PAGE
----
Amazon's top television shows drew more than 5 million people worldwide to its Prime shopping club by early 2017, according to company documents, revealing for the first time how the retailer's bet on original video is paying off.
The documents also show that Amazon's U.S. audience for all video programming on Prime, including films and TV shows it licenses from other companies, was about 26 million customers. Amazon has never released figures for its total audience.
The internal documents compare metrics that have never been reported for 19 shows exclusive to Amazon: their cost, their viewership and the number of people they helped lure to Prime. Known as Prime Originals, the shows account for as much as a quarter of what analysts estimate to be total Prime sign-ups from late 2014 to early 2017, the period covered by the documents.
Core to Amazon's strategy is the use of video to convert viewers into shoppers. Fans access Amazon's lineup by joining Prime, a club that includes two-day package delivery and other perks, for an annual fee.
The company declined to comment on the documents seen by Reuters. But Chief Executive Jeff Bezos has been upfront about the company's use of entertainment to drive merchandise sales. The world's biggest online retailer launched Amazon Studios in 2010 to develop original programs that have since grabbed awards and Hollywood buzz.
"When we win a Golden Globe, it helps us sell more shoes," Bezos said at a 2016 technology conference near Los Angeles. He said film and TV customers renew their subscriptions "at higher rates, and they convert from free trials at higher rates" than members who do not stream videos on Prime.
Video has grown to be one of Amazon's biggest expenditures at $5 billion per year for original and licensed content, two people familiar with the matter said. The company has never disclosed how many subscribers it won as a result, making it hard for investors to evaluate its programming decisions.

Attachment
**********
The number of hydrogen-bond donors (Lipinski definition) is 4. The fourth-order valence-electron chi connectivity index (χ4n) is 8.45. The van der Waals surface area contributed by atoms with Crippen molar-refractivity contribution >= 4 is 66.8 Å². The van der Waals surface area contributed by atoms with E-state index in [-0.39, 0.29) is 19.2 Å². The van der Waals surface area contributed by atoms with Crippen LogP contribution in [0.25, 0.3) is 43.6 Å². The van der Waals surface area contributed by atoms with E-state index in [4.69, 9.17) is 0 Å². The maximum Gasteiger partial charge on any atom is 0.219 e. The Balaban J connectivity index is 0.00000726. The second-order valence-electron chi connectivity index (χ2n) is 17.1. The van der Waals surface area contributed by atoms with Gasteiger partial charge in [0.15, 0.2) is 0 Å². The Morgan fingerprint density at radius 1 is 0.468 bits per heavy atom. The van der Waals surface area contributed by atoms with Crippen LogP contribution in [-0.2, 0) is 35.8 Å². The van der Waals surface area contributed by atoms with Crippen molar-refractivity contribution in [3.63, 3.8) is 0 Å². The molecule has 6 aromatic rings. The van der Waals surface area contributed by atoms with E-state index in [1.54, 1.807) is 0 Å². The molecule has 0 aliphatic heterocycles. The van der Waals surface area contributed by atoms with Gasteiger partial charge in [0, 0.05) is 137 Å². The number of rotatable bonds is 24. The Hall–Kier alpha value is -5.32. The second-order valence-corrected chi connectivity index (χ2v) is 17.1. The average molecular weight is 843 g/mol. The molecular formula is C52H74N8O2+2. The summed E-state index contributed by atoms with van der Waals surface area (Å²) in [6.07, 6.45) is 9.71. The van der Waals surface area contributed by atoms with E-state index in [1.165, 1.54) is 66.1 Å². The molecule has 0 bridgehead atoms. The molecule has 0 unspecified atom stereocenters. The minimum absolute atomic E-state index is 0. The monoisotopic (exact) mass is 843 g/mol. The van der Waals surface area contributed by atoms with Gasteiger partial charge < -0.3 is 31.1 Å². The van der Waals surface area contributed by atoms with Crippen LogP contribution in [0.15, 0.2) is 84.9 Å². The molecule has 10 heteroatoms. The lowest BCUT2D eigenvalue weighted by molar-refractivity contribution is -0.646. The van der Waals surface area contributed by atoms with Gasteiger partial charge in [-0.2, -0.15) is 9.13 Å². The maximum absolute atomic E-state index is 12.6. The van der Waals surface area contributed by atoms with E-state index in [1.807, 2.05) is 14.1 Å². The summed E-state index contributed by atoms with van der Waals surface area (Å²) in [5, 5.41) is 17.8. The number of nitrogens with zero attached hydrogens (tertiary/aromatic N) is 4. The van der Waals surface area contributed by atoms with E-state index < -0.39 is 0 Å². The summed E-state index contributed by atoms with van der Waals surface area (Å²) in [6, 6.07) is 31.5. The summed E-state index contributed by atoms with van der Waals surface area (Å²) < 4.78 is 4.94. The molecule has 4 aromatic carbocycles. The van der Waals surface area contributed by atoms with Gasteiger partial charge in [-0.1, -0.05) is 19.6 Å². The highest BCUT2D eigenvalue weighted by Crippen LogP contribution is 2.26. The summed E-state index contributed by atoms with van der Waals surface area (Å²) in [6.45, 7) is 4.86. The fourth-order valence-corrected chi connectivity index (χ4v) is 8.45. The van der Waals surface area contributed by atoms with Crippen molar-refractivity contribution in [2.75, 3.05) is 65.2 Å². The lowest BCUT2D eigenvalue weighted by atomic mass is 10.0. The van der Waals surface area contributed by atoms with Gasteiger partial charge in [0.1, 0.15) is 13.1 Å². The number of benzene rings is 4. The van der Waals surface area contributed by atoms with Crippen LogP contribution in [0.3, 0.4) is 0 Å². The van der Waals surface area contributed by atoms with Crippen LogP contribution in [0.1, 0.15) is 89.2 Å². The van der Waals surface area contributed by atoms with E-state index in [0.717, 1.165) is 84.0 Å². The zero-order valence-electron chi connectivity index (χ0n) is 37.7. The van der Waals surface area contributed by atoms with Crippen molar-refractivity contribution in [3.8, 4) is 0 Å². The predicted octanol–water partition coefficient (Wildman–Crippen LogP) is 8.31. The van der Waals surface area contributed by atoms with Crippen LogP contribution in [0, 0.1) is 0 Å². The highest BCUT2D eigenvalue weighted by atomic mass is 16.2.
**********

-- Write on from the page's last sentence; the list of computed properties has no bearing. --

The internal documents show what Amazon considers to be the financial logic of its strategy, and why the company is now making more commercial projects in addition to high-brow shows aimed at winning awards, the people said.
For example, the first season of the popular drama "The Man in the High Castle," an alternate history depicting Germany as the victor of World War Two, had 8 million U.S. viewers as of early 2017, according to the documents. The program cost $72 million in production and marketing and attracted 1.15 million new subscribers worldwide based on Amazon's accounting, the documents showed.
Amazon calculated that the show drew new Prime members at an average cost of $63 per subscriber.
That is far less than the $99 that subscribers pay in the United States for Prime; the company charges similar fees abroad. Prime members also buy more goods from Amazon than non-members, Bezos has said, further boosting profit.